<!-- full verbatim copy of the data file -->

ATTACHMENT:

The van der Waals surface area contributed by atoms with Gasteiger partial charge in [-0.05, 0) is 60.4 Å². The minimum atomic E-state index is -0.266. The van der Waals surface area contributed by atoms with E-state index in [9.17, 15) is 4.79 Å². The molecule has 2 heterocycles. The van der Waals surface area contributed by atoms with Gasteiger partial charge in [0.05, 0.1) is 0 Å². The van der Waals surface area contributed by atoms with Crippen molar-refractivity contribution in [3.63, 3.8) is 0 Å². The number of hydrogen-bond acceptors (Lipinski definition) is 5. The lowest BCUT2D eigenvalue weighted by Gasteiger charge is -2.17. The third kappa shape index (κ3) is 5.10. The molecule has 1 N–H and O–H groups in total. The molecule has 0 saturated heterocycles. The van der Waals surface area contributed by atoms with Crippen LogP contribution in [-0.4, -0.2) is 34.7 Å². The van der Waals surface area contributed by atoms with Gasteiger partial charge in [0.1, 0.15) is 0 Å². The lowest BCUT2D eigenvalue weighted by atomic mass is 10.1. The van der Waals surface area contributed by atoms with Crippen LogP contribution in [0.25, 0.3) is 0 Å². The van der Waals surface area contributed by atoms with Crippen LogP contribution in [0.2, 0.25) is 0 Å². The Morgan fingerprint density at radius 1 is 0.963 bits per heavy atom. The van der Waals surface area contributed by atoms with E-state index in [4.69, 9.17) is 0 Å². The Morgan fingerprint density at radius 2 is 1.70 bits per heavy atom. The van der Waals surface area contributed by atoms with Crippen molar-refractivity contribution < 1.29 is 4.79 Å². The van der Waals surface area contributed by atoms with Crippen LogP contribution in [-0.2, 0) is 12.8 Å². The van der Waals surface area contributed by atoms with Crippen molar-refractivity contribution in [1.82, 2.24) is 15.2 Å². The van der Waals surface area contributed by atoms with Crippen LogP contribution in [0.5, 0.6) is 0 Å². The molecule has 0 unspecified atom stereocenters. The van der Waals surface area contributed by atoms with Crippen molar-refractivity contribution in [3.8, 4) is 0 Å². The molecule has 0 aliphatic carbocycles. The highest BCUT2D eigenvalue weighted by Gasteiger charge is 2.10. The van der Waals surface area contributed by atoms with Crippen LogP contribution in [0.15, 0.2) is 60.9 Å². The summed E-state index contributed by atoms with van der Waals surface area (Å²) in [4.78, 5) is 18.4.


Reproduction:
The van der Waals surface area contributed by atoms with Gasteiger partial charge in [-0.05, 0) is 60.4 Å². The minimum atomic E-state index is -0.266. The van der Waals surface area contributed by atoms with E-state index in [9.17, 15) is 4.79 Å². The molecule has 2 heterocycles. The van der Waals surface area contributed by atoms with Gasteiger partial charge in [0.05, 0.1) is 0 Å². The van der Waals surface area contributed by atoms with Crippen molar-refractivity contribution in [3.63, 3.8) is 0 Å². The number of hydrogen-bond acceptors (Lipinski definition) is 5. The lowest BCUT2D eigenvalue weighted by Gasteiger charge is -2.17. The third kappa shape index (κ3) is 5.10. The molecule has 1 N–H and O–H groups in total. The molecule has 0 saturated heterocycles. The van der Waals surface area contributed by atoms with Crippen LogP contribution in [-0.4, -0.2) is 34.7 Å². The van der Waals surface area contributed by atoms with Gasteiger partial charge in [0.1, 0.15) is 0 Å². The lowest BCUT2D eigenvalue weighted by atomic mass is 10.1. The van der Waals surface area contributed by atoms with Crippen LogP contribution in [0.25, 0.3) is 0 Å². The van der Waals surface area contributed by atoms with Crippen LogP contribution in [0.2, 0.25) is 0 Å². The Morgan fingerprint density at radius 1 is 0.963 bits per heavy atom. The van der Waals surface area contributed by atoms with E-state index in [4.69, 9.17) is 0 Å². The Morgan fingerprint density at radius 2 is 1.70 bits per heavy atom. The van der Waals surface area contributed by atoms with Crippen molar-refractivity contribution < 1.29 is 4.79 Å². The van der Waals surface area contributed by atoms with Crippen LogP contribution in [-0.2, 0) is 12.8 Å². The van der Waals surface area contributed by atoms with Crippen molar-refractivity contribution in [1.82, 2.24) is 15.2 Å². The van der Waals surface area contributed by atoms with Crippen LogP contribution in [0.5, 0.6) is 0 Å². The molecule has 0 unspecified atom stereocenters. The van der Waals surface area contributed by atoms with Crippen molar-refractivity contribution in [3.8, 4) is 0 Å². The molecule has 0 aliphatic carbocycles. The highest BCUT2D eigenvalue weighted by Gasteiger charge is 2.10. The van der Waals surface area contributed by atoms with Crippen LogP contribution in [0.15, 0.2) is 60.9 Å². The summed E-state index contributed by atoms with van der Waals surface area (Å²) in [4.78, 5) is 18.4.